FROM adversity comes strength – and when you’ve suddenly (albeit temporarily) lost a third of your vocal range as a singer, adversity certainly stares you in the face.
On Friday night, this is exactly what happened to Sarah Gillespie half way through the first of two performances at Pizza Express Live in London’s Soho. For some performers, it would have been the issuing of a sincere apology followed by a swift exit stage left. But fortified, revived and strengthened by some medicinal brandy and assisted by a big dollop of support from backing vocalist Emma Devine, Gillespie triumphed quite magnificently. Not once but twice. Professional to the core.
In between the gargling of neat brandy, Gillespie – performing with her quintet – gave the audience a glimpse into her extensive songbook that embraces four albums, including last year’s much-acclaimed album Wishbones.
A potpourri of jazz, folk and blues. Songs for the most part crafted by Gillespie and comprising lyrics that demonstrate her ability to pen magical, witty, evocative and intelligent words – be they about her experiences as a newish mother, the loss of her own mother (that still pains her) and political issues that rankle with her (yes, that awful individual that goes under the title of President Trump as well as environmental destruction).
It meant the night was as much a poetic journey as it was a musical one – with as much enjoyment derived from her words as from her rasping voice and Chris Montague’s mastery of the guitar (boy, can he play).
Wit coursed through her songs, from the opening You Win (based on a litigious ex-husband) through to the finale, Lucifer’s High Chair (taken from album In The Current Climate).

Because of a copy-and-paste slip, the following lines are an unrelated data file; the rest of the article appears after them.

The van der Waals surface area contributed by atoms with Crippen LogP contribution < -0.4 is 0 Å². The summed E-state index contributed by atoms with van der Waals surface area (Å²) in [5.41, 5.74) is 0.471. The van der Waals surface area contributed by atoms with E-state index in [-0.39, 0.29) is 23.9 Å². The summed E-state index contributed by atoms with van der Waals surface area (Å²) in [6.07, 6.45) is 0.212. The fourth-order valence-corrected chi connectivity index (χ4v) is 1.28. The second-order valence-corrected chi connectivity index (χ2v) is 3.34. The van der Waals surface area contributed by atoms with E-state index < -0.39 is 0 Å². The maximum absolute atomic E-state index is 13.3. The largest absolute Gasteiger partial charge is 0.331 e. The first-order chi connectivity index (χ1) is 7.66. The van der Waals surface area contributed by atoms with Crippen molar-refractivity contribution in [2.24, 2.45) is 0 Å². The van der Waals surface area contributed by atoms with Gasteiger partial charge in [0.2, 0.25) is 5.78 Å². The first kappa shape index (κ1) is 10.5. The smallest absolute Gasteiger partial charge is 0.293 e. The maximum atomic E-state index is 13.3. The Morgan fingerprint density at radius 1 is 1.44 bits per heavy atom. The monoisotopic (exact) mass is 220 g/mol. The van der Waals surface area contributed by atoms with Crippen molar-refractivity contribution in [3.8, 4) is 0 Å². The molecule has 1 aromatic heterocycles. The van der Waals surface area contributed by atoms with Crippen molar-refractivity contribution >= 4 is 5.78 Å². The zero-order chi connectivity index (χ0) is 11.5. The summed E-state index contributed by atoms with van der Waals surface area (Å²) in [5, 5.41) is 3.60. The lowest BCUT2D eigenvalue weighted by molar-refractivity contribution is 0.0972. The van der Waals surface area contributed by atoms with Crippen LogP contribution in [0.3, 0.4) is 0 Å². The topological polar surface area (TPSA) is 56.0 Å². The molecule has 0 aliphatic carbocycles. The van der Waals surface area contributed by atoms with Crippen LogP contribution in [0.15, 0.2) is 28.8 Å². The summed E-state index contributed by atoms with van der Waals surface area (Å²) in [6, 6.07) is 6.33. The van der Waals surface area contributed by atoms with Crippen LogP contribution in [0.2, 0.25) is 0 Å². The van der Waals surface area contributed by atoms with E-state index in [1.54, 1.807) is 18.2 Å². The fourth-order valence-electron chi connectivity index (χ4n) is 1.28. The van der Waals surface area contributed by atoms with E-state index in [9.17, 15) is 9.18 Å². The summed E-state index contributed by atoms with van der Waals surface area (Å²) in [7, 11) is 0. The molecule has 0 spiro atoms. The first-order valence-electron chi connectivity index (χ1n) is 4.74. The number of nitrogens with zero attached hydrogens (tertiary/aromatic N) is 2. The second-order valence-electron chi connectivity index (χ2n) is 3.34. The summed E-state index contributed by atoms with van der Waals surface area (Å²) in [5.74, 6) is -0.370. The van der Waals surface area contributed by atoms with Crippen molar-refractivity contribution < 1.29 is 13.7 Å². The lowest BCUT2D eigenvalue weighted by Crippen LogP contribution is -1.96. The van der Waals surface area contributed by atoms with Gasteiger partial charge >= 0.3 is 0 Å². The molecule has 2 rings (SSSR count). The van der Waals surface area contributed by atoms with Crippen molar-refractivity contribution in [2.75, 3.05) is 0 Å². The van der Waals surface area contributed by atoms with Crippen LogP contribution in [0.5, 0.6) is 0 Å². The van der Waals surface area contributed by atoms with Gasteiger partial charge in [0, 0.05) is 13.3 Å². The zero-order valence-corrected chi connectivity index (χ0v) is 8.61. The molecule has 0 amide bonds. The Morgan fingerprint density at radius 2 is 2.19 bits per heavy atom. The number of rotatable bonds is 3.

In between, we were treated to How The Mighty Fall (Gillespie’s ode to Trump), Babies And All That Shit, Glory Days (a love letter to her late mother) and the quite extraordinary Ballard of Standing Rock that features a great percussion opening from James Maddren, haunting and moaning guitar from Montague and masterful piano from Tom Cawley.
A tour de force of a musical journey, all threaded together with lyrics about a worker going for a job on a North Dakota oil pipeline, only to discover to his horror that the project will cut across sacred Indian land (he proceeds to get horribly drunk, waking up to a time 200 years ago when Indians ruled the land). Song-writing of the highest order. Sensitive, heartfelt and impassioned. Gillespie in a nutshell.
Despite the vocal challenges, Gillespie’s version of Moonshiner – a despairing tale of a drunk – was haunting (‘and if whisky don’t kill me, then I don’t know what will’) while Susannah Threw A Helicopter was a witty take on the constant reports Gillespie would receive from her daughter’s nursery school charting what was going on in class (much throwing of helicopters).
Her decision to go solo on Postcards To Outer Space (apart from herself playing acoustic guitar) was brave but rewarding. A lament for a mother gone – ‘I can’t miss you any more’. Gillespie’s father watched on from the audience (as did guitar maestro Tony Remy).
There was more – an upbeat Sugar Sugar and Wishbone. For the most part, all sprinkled with a little bit of delightful Devine. Boy, did she rise to the occasion.
Gillespie is a hugely talented individual. Besides her sublime song-writing and sultry voice (that sounds of smoky saloon bars and jazz joints), she is a successful artist and poet (Queen Ithaca Blues) – take a peek at https://www.sarahgillespie.com
Even in adversity, Sarah Gillespie shines like the moon. Brilliantly so. A full moon.